In this essay I will be exploring how digital technology has influenced how films can now be financed and made in the 21st century. This essay will be exploring the many avenues a film maker can now utilise in order to get their movies funded, filmed and released. The avenues which will be explored come in the form of funding via crowdfunding from popular sites such as Kickstarter and Indiegogo. Other avenues which can be approached by film makers which will be addressed in this essay is product placement. I will be looking at these avenues from critical perspectives such as the industry and from audience perspective.
Crowdfunding is a relatively new form of funding that a film maker can utilise. How crowdfunding works is that it relies on people (outside of the industry) donating a certain amount of money towards the project; people are free to donate however much they want. In return, the director may offer rewards for higher donations as a sort of incentive to donate that little bit more, such as an invitation to the premier of the film or a signed DVD. There are many examples of films which have gone through crowdfunding and have reached and exceeded the amount they originally went out for such as Rooster Teeth’s Lazer Team (2015, Matt Hullum) which is a campaign that shattered its “$650,000 goal, raising $2,480,099”. The sci-fi film focuses on the search for extra-terrestrial intelligence. The campaign for the Rooster Teeth film aimed to allocate the funds earned toward production and location expenses, post-production effects, costumes, and compensation for the cast and crew. Another example of a film which was able to be made and earned more than what is set out for was Gosnell Movie (2016) which is a film that gives the audience and account of the gruesome story of Kermit Gosnell, a serial killer whose crimes are ingrained in U.S crime history and “the campaign surpassed its $2,100,000 goal, raising $2,241,043 overall”.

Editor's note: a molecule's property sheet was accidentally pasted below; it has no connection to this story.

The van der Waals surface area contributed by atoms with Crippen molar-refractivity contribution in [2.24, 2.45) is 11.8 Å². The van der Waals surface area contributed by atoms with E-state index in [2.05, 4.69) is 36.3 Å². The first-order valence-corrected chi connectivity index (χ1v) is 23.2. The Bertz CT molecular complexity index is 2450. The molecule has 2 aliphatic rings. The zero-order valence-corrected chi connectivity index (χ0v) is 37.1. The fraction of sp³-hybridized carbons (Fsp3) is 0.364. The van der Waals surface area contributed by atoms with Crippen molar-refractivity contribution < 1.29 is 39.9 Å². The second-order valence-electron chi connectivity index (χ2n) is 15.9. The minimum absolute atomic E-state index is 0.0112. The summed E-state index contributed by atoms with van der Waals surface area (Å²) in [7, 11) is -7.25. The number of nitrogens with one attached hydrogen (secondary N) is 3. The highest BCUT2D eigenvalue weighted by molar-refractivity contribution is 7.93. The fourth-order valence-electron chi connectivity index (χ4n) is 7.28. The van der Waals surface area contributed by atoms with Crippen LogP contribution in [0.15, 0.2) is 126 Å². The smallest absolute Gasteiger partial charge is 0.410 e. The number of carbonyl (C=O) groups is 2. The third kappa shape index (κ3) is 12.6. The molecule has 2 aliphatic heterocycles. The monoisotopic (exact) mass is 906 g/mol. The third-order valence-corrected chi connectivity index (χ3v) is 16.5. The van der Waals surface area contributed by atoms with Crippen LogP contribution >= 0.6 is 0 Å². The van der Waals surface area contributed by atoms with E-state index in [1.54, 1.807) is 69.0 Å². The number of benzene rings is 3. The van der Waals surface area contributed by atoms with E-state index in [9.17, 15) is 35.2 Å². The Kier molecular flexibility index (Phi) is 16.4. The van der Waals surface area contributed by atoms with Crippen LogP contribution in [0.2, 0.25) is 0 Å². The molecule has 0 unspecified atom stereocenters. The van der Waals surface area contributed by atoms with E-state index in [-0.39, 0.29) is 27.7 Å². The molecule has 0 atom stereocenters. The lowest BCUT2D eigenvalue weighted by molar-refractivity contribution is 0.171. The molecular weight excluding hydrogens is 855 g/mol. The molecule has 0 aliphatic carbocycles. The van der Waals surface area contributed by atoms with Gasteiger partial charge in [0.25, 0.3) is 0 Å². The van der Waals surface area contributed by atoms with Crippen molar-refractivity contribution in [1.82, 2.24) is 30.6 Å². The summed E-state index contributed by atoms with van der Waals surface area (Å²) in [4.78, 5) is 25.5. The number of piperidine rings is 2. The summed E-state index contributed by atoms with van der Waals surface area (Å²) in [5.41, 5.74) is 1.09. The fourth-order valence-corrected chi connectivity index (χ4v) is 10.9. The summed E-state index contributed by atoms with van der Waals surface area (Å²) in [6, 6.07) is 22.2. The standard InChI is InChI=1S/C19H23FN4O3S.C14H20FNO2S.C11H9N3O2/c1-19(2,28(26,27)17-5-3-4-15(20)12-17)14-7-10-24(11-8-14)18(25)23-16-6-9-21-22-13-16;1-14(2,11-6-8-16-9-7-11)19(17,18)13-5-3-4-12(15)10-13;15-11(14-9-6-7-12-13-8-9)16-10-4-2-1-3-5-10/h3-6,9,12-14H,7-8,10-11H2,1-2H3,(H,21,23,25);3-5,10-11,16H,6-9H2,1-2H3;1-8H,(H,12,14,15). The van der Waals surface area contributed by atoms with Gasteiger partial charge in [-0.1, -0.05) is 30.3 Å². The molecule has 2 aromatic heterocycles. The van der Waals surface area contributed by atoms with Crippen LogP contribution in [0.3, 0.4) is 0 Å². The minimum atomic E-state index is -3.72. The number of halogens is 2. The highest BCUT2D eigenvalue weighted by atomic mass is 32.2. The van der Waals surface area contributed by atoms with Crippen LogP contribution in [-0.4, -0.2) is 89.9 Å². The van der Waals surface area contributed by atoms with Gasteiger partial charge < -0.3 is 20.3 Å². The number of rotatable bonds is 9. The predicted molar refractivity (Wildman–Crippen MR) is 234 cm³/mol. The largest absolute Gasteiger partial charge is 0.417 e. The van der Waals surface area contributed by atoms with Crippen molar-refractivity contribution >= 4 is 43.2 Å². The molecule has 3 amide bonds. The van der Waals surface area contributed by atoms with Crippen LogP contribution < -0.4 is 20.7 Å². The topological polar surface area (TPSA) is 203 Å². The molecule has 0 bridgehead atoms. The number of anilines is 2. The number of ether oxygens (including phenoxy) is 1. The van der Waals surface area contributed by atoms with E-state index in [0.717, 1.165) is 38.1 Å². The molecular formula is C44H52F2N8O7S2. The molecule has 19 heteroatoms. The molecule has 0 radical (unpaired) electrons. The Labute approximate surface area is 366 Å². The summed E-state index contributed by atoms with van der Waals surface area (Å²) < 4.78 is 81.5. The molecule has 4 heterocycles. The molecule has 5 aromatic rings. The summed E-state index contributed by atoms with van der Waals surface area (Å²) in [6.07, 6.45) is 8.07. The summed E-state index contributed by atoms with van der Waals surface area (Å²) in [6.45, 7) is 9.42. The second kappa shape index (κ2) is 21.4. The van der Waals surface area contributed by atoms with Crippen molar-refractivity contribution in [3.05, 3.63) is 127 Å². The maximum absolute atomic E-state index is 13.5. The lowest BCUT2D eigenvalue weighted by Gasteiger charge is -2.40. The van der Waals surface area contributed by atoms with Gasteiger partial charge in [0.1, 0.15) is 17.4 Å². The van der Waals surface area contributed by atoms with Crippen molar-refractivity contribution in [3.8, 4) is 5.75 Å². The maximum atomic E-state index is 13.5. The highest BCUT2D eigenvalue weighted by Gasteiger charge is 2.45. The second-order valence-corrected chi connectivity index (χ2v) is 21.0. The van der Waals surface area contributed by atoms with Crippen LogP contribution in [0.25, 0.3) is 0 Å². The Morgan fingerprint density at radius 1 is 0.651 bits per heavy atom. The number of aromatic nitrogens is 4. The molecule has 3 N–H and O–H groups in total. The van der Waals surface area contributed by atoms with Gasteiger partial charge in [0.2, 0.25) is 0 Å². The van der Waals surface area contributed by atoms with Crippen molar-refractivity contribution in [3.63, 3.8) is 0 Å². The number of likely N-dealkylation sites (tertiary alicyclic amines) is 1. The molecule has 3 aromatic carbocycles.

From a creative standpoint, Crowdfunding is an excellent way for directors who can’t find funding from big studios such as Paramount or Warner Bros to still have a chance of finding funding for their film. Crowdfunding ensures that intellectual properties which haven’t received the funding from studios can still see the light of day where as in the past, before crowdfunding was common place, you’d have to rely on studios to fund your project or you’d have to self-fund, putting up your own money which might not, due to marketing, make a profit. One major risk of using these forms of funding is the risk you can have your intellectual property be stolen or ripped off. This is a common problem with crowdfunding as the concept for the film is out there in the public and can easily be replicated. This point is also true of any kind of public launch, especially if the product is easily replicable. Trademarks and patents do provide some defensibility, but they are hard to enforce internationally.